Daniela is a hug.
A genuine hug, that says the truth, that makes you deal with yourself and “forces you” to love yourself a little bit more.
Every time I have the pleasure to talk with Daniela, I realize how much I’d love to have some of her words and sentences recorded somewhere so that I can listen to them every time I need it. It’s not really about nice words, it’s that kind of speech that puts you into the game, making you discover something new, or hidden, and say, “Is it possible that I can’t see this?”. Sometimes, these words are “punches in the face” of reality, but it’s all for good, and those who take part in her group therapy session know it so well.
Daniela is our March Cover Story, and with her we’ve discussed mental health, feeling far away, lonely, happy, and loving yourself, and how hard it is. And how, in this happy moment of your life, the question “Why not?” has become the most important one for her, just like her latest book states.
I, myself, have noted down Daniela’s words in a post-it, to read whenever I need it, they make me smile and feel happy. Daniela makes you understand the power of what we can’t see of ourselves, and she gives it back to you in the shape of strength.
Just like one of her famous hugs. That’s the power of Daniela.
You often talk about your therapeutic journey, you always advise people to give it a try, and you also offer your own group therapy sessions. When I see things like these, like all the information you give, I feel so grateful for the fact that people like you exist, people who provide information about such an important topic. Are there any changes you’d like to see in the way we approach it, also from the point of view of normalizing the act of speaking about it? Or changes that our State and/or society should make, in your opinion?
Well, you know, in a year where we also doubted the approval of financial aid for mental health care, differently from what happened with spas and the bonuses they gave for those, and for electric scooters, taps, and stuff like that, I think that should be seen as a priority regardless of the rest: it should be one of the health care issues of a country, especially if it’s a country that, to make it simple, has witnessed its dear ones in their coffins being taken away by tanks. It might be true that Italians, maybe because of our history or biological features, have a tendency to get up at once and play it cool, but I don’t think we’ll be able to easily forget these past two years and the traces they’ve left, I think this pandemic sooner or later will present the bill to all that’s happened to our psyche, now or then. So, I’d like to find a way to slap a band-aid on this emergency and also be a little bit forward-thinking because if we think about today’s fifteen/sixteen-year-olds who’ve been stuck in their houses for two years, and in two years will be university students or first-time workers, we realize that we need to take care of the balance of a whole country, and in the exact way we do it with face masks, vaccines, Covid tests, we need to do it with the minds of 58 million people because we’ve been through a lot.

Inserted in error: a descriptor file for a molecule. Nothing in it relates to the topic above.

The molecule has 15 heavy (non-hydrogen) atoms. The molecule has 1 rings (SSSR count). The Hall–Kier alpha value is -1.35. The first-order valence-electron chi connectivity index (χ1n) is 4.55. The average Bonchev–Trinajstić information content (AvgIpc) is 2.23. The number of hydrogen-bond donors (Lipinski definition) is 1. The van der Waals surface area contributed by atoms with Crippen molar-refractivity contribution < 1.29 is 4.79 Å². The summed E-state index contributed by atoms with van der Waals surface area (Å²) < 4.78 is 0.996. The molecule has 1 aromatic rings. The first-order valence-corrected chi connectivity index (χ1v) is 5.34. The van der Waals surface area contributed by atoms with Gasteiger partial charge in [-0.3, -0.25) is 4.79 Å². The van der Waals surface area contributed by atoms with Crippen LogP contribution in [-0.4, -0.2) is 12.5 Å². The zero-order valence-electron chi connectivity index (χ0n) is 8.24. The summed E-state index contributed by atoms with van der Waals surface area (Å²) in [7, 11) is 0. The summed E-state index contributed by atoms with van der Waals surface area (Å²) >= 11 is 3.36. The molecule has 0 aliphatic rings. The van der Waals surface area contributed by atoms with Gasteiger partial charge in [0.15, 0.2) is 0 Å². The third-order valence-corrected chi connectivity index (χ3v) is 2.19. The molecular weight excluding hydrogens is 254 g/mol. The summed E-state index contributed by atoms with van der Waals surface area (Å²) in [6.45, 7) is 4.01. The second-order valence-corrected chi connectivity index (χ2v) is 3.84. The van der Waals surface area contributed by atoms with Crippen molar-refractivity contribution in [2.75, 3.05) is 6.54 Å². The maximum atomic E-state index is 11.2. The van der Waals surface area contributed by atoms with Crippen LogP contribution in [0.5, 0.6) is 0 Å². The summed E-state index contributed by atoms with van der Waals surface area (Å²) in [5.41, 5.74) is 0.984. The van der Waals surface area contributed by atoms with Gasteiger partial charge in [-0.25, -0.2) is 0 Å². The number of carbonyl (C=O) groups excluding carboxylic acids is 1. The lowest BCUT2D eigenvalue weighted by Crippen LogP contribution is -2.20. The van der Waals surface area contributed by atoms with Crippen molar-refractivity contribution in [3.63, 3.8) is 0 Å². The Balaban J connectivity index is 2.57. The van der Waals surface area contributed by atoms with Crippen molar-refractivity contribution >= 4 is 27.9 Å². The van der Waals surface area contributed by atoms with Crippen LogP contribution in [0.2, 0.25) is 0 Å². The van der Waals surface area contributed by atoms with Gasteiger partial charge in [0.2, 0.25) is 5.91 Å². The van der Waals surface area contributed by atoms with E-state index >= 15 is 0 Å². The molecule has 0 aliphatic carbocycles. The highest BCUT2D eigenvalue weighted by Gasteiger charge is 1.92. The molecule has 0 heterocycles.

Someone compared this with the PTSD of the post-war years, suffered by the Vietnam war veterans; I believe we are still very much into this reality, to a point that we just can’t understand its consequences, and maybe we can’t even recognize the trauma, the “war,” right now because we keep telling ourselves, “We’re fine anyways,” “People are not dying anymore like they used to,” “Intensive care units are less crowded.” However, there’s this invisible illness that stays, and it’s the one that affects people’s mental health.
The first thing I’d like to happen is that people recognize this as a problem that needs to be solved or an issue that those who are in charge of an entire country need to consider.
The second thing I dream of is clarity and normalization. In Italy, there’s still this huge stigma according to which if you go to therapy, you’re crazy or you’ve got issues. I get so many messages from boys and girls, but also from older people, telling me, “I’ve never needed it, and now I’d like to try it, but what do I tell them? What do I do?”. We talk about prevention a lot and spread information about a lot of things, for example, we get our blood tested for diabetes even if we have no symptoms; whereas, when it comes to mental health if the pathological status of the issue is not full-blown, no one goes to therapy, but we should all learn to handle the symptoms, the means for our well-being, understand the way we work inside our bodies other than outside of them, so I’d love to achieve a smoother approach to that field, so that should there be an emergency, or a necessity, no one would really feel far away from an actual solution, or an effective therapy process.
“…we should all learn to handle the symptoms, the means for our well-being, understand the way we work inside our bodies other than outside of them.”